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Which aspects of health differ between working and nonworking women with fibromyalgia? A cross-sectional study of work status and health

Annie Palstam1*, Jan L Bjersing12 and Kaisa Mannerkorpi134

Author affiliations

1 Department of Rheumatology and Inflammation Research, Institute of Medicine, Sahlgrenska Academy, University of Gothenburg, Gothenburg, Sweden

2 Rheumatology, Sahlgrenska University Hospital, Gothenburg, Sweden

3 Physiotherapy and Occupational Therapy, Sahlgrenska University Hospital, Gothenburg, Sweden

4 Sahlgrenska Academy, University of Gothenburg Centre for Person-centred Care (GPCC), Gothenburg, Sweden

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Citation and License

BMC Public Health 2012, 12:1076  doi:10.1186/1471-2458-12-1076

Published: 14 December 2012



Women with fibromyalgia (FM) describe great difficulties in managing work. Reported work ability in women with FM varies from 34 to 77 percent in studies from different countries. Many factors are suggested to affect the ability to work in women with FM, including pain, fatigue, impaired physical capacity and activity limitations. However, it is difficult to define to which extent symptom severity can be compatible with work. The aim of this study was to investigate which aspects of health differ between working women with FM and nonworking women with FM.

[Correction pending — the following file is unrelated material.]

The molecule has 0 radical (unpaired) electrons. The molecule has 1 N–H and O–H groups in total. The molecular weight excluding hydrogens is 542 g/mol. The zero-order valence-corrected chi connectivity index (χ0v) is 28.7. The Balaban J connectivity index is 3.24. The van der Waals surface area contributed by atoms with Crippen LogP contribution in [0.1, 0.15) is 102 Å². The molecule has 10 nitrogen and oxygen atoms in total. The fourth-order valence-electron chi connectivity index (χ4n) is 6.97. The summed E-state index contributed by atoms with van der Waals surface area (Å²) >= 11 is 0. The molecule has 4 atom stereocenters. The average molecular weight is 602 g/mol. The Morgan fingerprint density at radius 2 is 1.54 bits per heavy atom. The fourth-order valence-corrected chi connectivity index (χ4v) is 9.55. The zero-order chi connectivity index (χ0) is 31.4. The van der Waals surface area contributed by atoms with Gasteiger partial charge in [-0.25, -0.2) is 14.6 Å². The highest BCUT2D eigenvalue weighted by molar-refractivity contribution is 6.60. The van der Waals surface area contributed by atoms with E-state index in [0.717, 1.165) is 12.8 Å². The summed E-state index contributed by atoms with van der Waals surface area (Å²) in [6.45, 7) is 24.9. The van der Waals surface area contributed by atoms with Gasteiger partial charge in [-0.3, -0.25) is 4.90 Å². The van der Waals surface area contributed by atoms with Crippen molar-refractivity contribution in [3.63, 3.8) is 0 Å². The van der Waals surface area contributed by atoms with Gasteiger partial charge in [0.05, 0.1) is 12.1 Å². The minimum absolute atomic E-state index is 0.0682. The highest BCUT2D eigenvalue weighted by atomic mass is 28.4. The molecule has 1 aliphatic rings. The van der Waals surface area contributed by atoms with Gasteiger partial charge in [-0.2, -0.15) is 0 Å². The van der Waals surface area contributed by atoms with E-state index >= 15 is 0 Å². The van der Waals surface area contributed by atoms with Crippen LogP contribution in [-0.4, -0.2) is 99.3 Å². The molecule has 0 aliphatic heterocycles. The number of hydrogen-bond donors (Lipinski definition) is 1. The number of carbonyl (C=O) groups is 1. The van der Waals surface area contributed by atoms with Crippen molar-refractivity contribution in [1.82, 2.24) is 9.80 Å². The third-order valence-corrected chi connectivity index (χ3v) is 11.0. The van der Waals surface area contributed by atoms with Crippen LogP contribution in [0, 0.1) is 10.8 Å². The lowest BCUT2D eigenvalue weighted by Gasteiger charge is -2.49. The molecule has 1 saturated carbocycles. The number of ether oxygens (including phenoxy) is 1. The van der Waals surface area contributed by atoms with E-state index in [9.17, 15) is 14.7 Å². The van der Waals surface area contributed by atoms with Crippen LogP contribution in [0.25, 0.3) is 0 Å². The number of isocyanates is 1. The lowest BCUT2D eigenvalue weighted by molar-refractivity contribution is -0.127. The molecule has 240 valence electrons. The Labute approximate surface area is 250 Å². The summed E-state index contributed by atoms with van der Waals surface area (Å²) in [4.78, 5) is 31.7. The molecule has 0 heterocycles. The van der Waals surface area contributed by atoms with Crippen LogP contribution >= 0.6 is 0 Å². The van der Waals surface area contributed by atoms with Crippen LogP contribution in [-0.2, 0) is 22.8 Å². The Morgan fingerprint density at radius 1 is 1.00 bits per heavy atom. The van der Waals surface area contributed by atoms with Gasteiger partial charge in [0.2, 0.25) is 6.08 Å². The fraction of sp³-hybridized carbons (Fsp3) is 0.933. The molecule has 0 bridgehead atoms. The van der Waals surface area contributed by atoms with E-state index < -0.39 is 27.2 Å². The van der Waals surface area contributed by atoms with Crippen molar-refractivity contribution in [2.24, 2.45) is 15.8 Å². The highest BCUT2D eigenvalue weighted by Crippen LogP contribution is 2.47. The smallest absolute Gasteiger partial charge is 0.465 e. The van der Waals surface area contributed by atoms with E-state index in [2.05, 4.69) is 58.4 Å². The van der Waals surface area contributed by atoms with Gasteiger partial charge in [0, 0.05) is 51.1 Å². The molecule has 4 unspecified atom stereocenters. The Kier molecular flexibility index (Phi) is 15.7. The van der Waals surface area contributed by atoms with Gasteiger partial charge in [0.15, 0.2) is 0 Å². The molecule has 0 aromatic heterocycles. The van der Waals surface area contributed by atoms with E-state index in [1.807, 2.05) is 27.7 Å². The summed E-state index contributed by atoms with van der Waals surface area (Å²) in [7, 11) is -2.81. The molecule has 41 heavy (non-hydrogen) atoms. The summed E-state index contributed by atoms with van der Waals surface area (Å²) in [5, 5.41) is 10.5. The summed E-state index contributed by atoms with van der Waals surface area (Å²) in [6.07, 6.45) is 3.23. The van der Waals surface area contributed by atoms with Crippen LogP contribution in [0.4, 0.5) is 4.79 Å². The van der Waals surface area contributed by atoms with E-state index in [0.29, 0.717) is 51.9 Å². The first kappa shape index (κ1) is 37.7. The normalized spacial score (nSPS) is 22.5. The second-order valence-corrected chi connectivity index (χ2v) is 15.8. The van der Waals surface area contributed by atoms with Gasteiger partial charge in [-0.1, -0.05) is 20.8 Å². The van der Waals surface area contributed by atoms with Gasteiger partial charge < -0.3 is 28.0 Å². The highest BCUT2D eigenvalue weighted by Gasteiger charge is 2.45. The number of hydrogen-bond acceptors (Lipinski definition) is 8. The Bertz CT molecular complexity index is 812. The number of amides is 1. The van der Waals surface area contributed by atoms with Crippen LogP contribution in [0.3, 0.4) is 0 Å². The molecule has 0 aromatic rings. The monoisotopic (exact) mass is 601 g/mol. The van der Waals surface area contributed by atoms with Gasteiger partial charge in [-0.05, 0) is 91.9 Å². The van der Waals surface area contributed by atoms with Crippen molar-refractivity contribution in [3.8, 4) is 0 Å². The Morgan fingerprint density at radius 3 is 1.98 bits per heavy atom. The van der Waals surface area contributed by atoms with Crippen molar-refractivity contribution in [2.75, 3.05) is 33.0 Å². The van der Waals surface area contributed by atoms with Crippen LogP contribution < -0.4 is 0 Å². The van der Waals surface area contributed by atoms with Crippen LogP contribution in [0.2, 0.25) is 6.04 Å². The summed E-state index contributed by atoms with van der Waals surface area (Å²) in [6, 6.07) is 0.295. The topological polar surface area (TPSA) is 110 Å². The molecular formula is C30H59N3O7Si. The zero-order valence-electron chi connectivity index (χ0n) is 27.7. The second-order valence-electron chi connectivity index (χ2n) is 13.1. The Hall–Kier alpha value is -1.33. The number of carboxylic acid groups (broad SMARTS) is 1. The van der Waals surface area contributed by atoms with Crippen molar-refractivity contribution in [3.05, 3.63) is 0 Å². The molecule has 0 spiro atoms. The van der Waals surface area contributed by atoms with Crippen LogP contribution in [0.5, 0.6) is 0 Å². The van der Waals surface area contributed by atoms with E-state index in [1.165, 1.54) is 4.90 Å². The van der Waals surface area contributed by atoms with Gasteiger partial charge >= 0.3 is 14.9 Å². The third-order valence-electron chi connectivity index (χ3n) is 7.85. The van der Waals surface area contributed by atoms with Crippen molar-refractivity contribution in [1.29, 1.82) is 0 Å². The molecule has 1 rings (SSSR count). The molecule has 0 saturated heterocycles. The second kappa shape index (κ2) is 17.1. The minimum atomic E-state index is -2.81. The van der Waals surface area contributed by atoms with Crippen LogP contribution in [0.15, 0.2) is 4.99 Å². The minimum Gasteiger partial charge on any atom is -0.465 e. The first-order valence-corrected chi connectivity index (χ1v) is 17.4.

A cross-sectional study of 129 women of working age with FM which included clinical assessment, structured interviews, questionnaires and performance-based tests. The women were categorized as working or nonworking. Aspects of health are presented according to the International Classification of Functioning, Disability and Health (ICF).


Working women with FM presented better health than nonworking women with FM in ratings of body function (FIQ pain p < 0.001, FIQ fatigue p = 0.006, FIQ stiffness p = 0.009, HADS-Depression p = 0.007). Ratings of overall health status were also significantly better in working women with FM than in nonworking women with FM (FIQ total, eight-item p = 0.001 and SF-36 PCS p < 0.001). No significant differences were found between working- and nonworking women in tests of physical capacity. FIQ pain was an independent explanatory factor for work in stepwise multiple logistic regression analysis (OR 0.95, CI 0.93- 0.98), p < 0.001.


Working women with FM reported better health than nonworking women with FM in terms of pain, fatigue, stiffness, depression, disease specific health status and physical aspects of quality of life, which represent body functions and overall health status. However, they were equally impaired in tests of physical capacity. Moderate pain levels were compatible with work, while severe pain appeared to compromise work. Fatigue was better tolerated, as women scoring severe levels of fatigue worked.

Fibromyalgia; Work; Health; Women; Physical; Pain